After New Jersey presented its case, ultimately regarding the constitutionality of the federal ban on sports wagering, to the Supreme Court of the United States (SCOTUS), most court watchers voiced optimism that SCOTUS would rule the ban unconstitutional and the ruling would likely come out in the March/April time frame.
As we are now mid-way through April and what was presumed to be a simple ruling has not been forthcoming, some are starting to get anxious about the delay, if in fact there is a delay, and wonder what might be holding it up.
Taking this question to a couple of attorneys familiar with Supreme Court processes, rulings and history, there were a range of speculative answers running from the matter being of such low priority it is on the bottom of the work pile to an interesting interpretation of the core issues.
When New Jersey presented its case, it fundamentally made the argument that the federal government exceeded its constitutional authority when it required the enforcement of the sports betting ban be placed on the state. The Constitution basically places the burden of enforcement of federal laws on the Federal Government, so by placing the burden of enforcement on the state Congress may have exceeded its constitutional authority.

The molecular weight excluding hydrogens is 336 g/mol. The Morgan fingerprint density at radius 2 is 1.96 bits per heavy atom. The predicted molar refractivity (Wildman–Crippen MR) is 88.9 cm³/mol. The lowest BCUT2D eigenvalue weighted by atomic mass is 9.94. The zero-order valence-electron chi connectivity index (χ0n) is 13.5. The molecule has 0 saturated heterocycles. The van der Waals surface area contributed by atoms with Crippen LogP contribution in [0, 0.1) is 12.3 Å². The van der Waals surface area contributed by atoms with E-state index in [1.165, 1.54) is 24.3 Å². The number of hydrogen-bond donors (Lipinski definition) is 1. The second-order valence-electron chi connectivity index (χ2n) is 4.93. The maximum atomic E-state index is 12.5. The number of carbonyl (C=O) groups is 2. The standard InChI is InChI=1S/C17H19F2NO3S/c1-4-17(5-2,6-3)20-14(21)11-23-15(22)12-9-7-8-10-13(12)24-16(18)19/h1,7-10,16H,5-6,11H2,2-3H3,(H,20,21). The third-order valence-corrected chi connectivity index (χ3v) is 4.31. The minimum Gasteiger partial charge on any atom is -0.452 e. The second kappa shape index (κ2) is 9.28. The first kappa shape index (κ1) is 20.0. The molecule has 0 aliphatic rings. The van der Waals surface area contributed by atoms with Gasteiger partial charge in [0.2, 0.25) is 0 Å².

Begging the question, should the federal ban be deemed unconstitutional because the law as passed put the enforcement mechanism on the state, or should the ban stand but the enforcement mechanism be ruled unconstitutional, such that the ban would be constitutional but without any enforcement tools, making the ban effectively a toothless law.
Gaming Today’s The Analyst is an experienced gaming industry executive who offers insight each week on events and issues affecting the industry. The Analyst’s opinions are his own and may not reflect those of SportsHandle.